CD reviews

Kurt Edelhagen & His Orchestra  – ‘100. The Unreleased WDR Jazz Recordings 1957-1974’

Kurt Edelhagen & His Orchestra  – 100. The Unreleased WDR Jazz Recordings 1957-1974 (Jazzline Classics D 77091. Album review by Tony Dudley-Evans) This 3-CD box set of unreleased recordings by the Kurt Edelhagen Jazz Orchestra made for the German Westdeutscher Rundfunk (WDR) radio station in Cologne presents a fascinating snapshot of an important episode in the history of European jazz. The collection has been put together by Dr Bernd Hoffmann, a German broadcaster and musicologist, who has made the selection from more than 3000 tracks in WDR’s archives. The “100” in the title refers to the fact that the centenary of Edelhagen’s birth was in June last year and that this release celebrates the anniversary. The Kurt Edelhagen Jazz Orchestra was formed in 1957 under the leadership of Edelhagen, an arranger and teacher of jazz who taught on the jazz programme at the Cologne Musikhochschule. Edelhagen had, from 1952 to 1957, led an earlier big band, the Südwestfunk, which performed at the prestigious Donaueschingen contemporary music festival in 1954. In 1957 the band started working on contract for the WDR, making television shows, soundtracks for films and music for dancing in addition to the jazz work which is documented here. It was also sent to international festivals, notably in Russia and the Middle East as a ‘jazz ambassador’. It played at the opening ceremony of the Munich Olympics in 1972. There is some wonderful music in the collection, and over the three CDs we see how the music of the band in the domain of jazz developed over its history from 1957 to 1974. Two aspects of the band and its music particularly interest me. One is the composition of the band’s membership: although based in Germany and working for a German radio station, the members of the band came from many European countries, e.g The Netherlands, France Switzerland, Belgium, Italy, Yugoslavia (Serbia) and Turkey. There were also a number of American musicians who joined or guested with the band, notably trombonist Jiggs Whigham and saxophonist Sahib Shihab and in later years Carla Bley, Philly Joe Jones, Maynard Ferguson, Slide Hampton and Mark Murphy. I was especially fascinated, however, to learn how many British musicians had long stints in the band. Jimmy Deuchar, who played with the Tubby Hayes Quintet in the early 1960s, arranged for the band, and played in the trumpet section; alto saxophonist Derek Humble, a pioneer of the bop scene in Britain, led the saxophone section and was one of the band’s leading and most impressive soloists, tenor saxophonist Wilton Gaynair, who came to Europe from Jamaica and moved between Germany and Britain, was also a leading soloist. Then Shake Keane, a key participant in Joe Harriot’s free jazz experiments in Britain, joined the trumpet section for a number of years. Other British or British-based musicians guested or arranged for the band, notably Kenny Wheeler, Gordon Beck, Kenny Napper, Tubby Hayes, guitarist Gary Boyle and drummer Ronnie Stephenson. The second major point of interest is the way the three CDs show how the music of the band developed over its history and how those developments reflected the changes in modern and contemporary jazz. The first CD presents recordings from 1957 to 1961. Of the sixteen tracks on this CD, five were arranged by Francy Boland, and these arrangements set the style for the band in this period. The arrangements follow a traditional big band format with an opening ensemble passage, either a new composition or an arrangement of a jazz standard, followed by a number of solos and concluding with the repeat of the composition or arrangement. However, the style of the compositions or arrangements feels in some ways quite different from that of American big bands of the period; the writing is more measured, less dominated by brass and in a sense more thoughtful. This is not to say that the music sounds radically different from that of American bands, the solos from players such Derek Humble, Karl Drewo (tenor sax) or Dusko Goykovic (trumpet) are in the modern mainstream style, and the rhythm section plays the traditional role of that section. Jimmy Deuchar’s arrangements, of which there are three on this Cd, are more upbeat, and remind me of the Tubby Hayes Big Band in Britain and, indeeed, the first track on the album has the title Tubbs. Nonetheless, the band was different from American bands, and the differences had an influence on the music of the later Boland-Clarke Big Band CD 2 covers the period from 1962 to 1967. The style does not differ greatly from that of the first Cd; Francy Boland arranged three of the 13 tracks, and, interestingly, two Americans, Sahib Shihab and Herb Geller, each arranged one track. The most noticeable aspect of this Cd is that three of the tracks feature small groups, specifically one track by the Derek Humble Quartet and two tracks by the Kurt Edelhagen Sextet. Jazz in this period was very much dominated by small groups, and it is perhaps unsurprising that small breakout groups playing in the modern mainstream style were encouraged by Edelhagen. By 1968, the first year covered by Cd3, the music and the style of the band has begun to change and to reflect various new movements in American and European jazz. The Cd covers the period up to the band’s demise in the mid 1970s, and we have arrangements for the band by Carla Bley, Kenny Wheeler and Manfred Schoof which create a more contemporary feel to the music, and a style that has much in common with that of more leftfield big bands in the USA, bands such as the Carla Bley Bley Big Band and bands led by Gil Evans. There is also a spectacular, if a little OTT, track, Ole, arranged by Slide Hampton and featuring the high note trumpet of Maynard Ferguson. However, most of the early tracks in this period draw on the bop and post-bop styles with arrangements of Tadd Dameron’s Our Delight, Joe Henderson’s Mo’ Joe, and other similar arrangements by members of the band. Throughout its history, the band combined its jazz work with performances for dances, television shows and light music concerts. In an article on this aspect of the band’s history, Hoffmann (In the Shadow of the Pyramid) quotes Edelhagen as saying that the band had to live from dance music so that it could play jazz. Hoffmann also describes the band’s tours to the USSR and to North Africa and the Middle East, pointing out that the repertoire on these tours consisted of a mix of jazz with pop music, i.e. music of the twist craze of the time, parodies of Louis Armstrong and Elvis Presley and ‘schlager’, which is described as ‘happy go lucky pop songs’; only a third of the repertoire was jazz. This mix proved very popular on the tours, but its repertoire In Germany was widely criticised by German jazz fans, and led to problems with the band members . The informative booklet accompanying the box set makes reference to these problems. Jiggs Whigham, for example, says ‘we performed at other television shows which we did not really enjoy‘. A quote from Edelhagen himself mentions the difficulty of constantly moving from one style of music to another. He says ‘the problem … is that sometimes we have to play at a ball, then at a light music concert, then a jazz concert, and after we provide the music for some sort of television magic show’.  Have there been equivalent British big bands to Edelhagen’s? John Dankworth’s bands recorded film music and theme tunes for television, but did not, as far as I am aware, play for dances or magic shows. The Ted Heath Band often played for dances, and played variety shows at the London Palladium, but was always a swing big band and did not enter the world of modern or contemporary jazz. The Joe Loss Orchestra was always a dance band playing in a Glenn Miller style. The BBC Big Band as a radio big band with regular broadcasts for the BBC had some similarities, but its repertoire was based on jazz, and I’m not aware of it having played for dances or as backing for television shows. With thanks to Oliver Weindling Reference: Pyramids in Red Square. Orchestral tours of Kurt Edelhagen in the Soviet Union and the Middle East (1964-66) by Bernd Hoffmann will be published in Graz in November 2021 (LINK). LINK: 100 – The Unreleased WDR Jazz Recordings 1957-1974 at UK Distributor Proper Music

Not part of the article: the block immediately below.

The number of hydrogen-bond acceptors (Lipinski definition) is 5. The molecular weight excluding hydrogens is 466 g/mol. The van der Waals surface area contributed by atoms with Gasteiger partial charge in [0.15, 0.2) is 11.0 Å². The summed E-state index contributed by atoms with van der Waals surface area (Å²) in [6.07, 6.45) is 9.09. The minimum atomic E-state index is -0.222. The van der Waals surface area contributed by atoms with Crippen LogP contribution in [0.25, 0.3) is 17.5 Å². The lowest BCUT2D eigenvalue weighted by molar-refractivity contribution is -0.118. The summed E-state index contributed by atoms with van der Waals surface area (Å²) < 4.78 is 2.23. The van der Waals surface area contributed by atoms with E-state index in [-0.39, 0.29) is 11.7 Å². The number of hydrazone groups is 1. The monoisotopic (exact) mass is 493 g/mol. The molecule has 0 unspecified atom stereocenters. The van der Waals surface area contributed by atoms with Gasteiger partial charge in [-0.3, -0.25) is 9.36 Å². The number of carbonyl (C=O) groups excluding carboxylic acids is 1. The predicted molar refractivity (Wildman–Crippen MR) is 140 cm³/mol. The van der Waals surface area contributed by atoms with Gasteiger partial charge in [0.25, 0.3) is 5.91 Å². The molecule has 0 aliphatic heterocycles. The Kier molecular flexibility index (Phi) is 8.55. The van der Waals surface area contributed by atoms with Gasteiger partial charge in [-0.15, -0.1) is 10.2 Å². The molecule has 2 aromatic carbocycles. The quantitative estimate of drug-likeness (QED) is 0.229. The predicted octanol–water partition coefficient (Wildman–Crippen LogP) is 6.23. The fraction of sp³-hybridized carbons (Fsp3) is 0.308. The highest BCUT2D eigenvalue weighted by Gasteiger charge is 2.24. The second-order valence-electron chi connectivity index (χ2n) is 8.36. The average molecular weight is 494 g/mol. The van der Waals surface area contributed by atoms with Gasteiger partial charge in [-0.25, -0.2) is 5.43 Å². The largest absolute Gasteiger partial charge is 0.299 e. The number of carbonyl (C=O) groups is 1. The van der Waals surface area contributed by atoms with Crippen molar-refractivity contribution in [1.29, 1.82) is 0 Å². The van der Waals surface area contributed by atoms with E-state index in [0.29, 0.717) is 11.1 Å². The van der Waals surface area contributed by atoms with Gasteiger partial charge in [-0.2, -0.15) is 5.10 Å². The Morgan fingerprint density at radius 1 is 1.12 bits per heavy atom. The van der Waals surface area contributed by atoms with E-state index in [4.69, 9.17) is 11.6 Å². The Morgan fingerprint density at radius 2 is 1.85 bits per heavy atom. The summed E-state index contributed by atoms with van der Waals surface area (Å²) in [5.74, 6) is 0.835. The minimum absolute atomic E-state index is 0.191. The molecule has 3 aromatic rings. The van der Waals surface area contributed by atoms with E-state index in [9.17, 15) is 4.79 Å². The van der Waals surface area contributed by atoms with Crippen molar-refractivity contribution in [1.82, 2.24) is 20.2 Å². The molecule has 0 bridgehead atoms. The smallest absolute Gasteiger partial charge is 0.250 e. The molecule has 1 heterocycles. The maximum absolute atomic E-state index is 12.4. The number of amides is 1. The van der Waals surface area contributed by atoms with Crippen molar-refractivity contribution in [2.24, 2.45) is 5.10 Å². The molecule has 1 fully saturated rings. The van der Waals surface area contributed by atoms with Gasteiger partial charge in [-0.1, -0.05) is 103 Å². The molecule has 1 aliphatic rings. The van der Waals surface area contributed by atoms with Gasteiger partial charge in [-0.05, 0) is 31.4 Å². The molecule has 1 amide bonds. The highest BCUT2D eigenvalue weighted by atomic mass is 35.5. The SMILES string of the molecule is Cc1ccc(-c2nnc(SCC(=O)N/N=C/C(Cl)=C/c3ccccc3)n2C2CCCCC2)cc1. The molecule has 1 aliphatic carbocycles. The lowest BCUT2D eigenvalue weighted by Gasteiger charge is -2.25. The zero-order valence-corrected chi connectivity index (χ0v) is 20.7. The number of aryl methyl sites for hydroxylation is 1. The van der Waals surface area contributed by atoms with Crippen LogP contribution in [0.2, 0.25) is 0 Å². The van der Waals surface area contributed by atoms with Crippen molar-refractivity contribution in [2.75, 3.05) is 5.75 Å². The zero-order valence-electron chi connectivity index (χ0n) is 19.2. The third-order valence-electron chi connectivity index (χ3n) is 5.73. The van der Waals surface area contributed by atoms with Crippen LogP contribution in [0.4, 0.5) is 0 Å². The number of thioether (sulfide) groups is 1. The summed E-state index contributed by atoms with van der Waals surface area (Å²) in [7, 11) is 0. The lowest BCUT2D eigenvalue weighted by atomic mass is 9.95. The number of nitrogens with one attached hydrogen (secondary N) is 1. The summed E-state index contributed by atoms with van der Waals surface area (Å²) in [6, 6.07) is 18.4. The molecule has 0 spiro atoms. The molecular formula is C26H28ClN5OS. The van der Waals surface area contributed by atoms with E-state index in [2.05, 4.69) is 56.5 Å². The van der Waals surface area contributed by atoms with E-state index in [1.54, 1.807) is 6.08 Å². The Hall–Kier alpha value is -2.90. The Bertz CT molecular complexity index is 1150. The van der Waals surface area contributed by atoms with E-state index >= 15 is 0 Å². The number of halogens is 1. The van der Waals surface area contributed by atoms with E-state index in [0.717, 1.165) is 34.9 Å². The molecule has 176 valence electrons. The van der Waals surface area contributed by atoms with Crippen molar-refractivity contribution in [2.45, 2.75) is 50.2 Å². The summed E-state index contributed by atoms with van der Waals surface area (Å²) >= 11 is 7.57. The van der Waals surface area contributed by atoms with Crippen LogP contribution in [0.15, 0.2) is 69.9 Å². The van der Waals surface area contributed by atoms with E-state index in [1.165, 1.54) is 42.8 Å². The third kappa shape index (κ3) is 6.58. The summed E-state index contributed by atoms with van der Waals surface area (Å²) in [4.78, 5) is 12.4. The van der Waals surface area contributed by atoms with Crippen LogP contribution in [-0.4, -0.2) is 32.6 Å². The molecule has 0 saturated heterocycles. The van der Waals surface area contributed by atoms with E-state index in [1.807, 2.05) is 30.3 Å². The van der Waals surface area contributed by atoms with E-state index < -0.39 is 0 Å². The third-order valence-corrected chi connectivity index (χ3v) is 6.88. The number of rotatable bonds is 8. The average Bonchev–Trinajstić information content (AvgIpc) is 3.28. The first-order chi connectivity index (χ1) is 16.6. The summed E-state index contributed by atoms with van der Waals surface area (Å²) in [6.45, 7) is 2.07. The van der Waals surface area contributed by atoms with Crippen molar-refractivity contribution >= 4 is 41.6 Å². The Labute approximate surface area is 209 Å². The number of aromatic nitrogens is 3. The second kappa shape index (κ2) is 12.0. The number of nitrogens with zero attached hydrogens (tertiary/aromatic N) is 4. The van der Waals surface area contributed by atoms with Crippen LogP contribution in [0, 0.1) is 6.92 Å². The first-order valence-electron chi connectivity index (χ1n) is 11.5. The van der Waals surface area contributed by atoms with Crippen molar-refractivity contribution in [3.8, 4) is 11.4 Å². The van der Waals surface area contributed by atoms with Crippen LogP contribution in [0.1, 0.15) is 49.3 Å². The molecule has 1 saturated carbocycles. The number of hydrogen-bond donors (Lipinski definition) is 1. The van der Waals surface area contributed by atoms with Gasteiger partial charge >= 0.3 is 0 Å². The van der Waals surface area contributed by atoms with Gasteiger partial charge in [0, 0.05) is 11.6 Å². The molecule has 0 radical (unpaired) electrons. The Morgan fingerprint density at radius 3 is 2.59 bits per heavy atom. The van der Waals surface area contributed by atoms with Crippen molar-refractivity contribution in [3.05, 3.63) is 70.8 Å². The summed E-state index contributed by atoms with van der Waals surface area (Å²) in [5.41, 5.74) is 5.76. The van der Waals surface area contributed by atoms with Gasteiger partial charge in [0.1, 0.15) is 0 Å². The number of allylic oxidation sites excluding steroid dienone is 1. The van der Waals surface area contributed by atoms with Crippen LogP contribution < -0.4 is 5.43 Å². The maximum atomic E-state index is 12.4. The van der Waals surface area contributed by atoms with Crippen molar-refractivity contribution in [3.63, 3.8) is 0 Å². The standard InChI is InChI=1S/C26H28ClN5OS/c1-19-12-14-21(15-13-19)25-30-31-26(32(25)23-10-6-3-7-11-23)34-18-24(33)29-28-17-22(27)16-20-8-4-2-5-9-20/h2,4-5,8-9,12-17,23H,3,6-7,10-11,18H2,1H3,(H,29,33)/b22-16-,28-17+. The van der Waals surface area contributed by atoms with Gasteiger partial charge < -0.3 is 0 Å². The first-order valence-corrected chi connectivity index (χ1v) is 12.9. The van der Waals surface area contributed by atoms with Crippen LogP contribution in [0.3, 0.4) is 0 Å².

3 replies »

  1. have a look at this 2020 WDR-movie ‘100 years Kurt Edelhagen’ with a lot of recognizable faces : Derek Humble, tenor saxophonist Winton Gayner (who died on stage during a Peter Herbolzheimer concert), Toots Thielemans, Jiggs Whigham., piano player Bora Rokovic and percussion player Nippy Noya ( 1975 excerpt).

  2. Thanks, Tony, for shedding such informative light on Edelhagen’s remarkable contribution to jazz in Europe. I learned quite a lot about him through a Shake Keane biography I reviewed last year.

Leave a Reply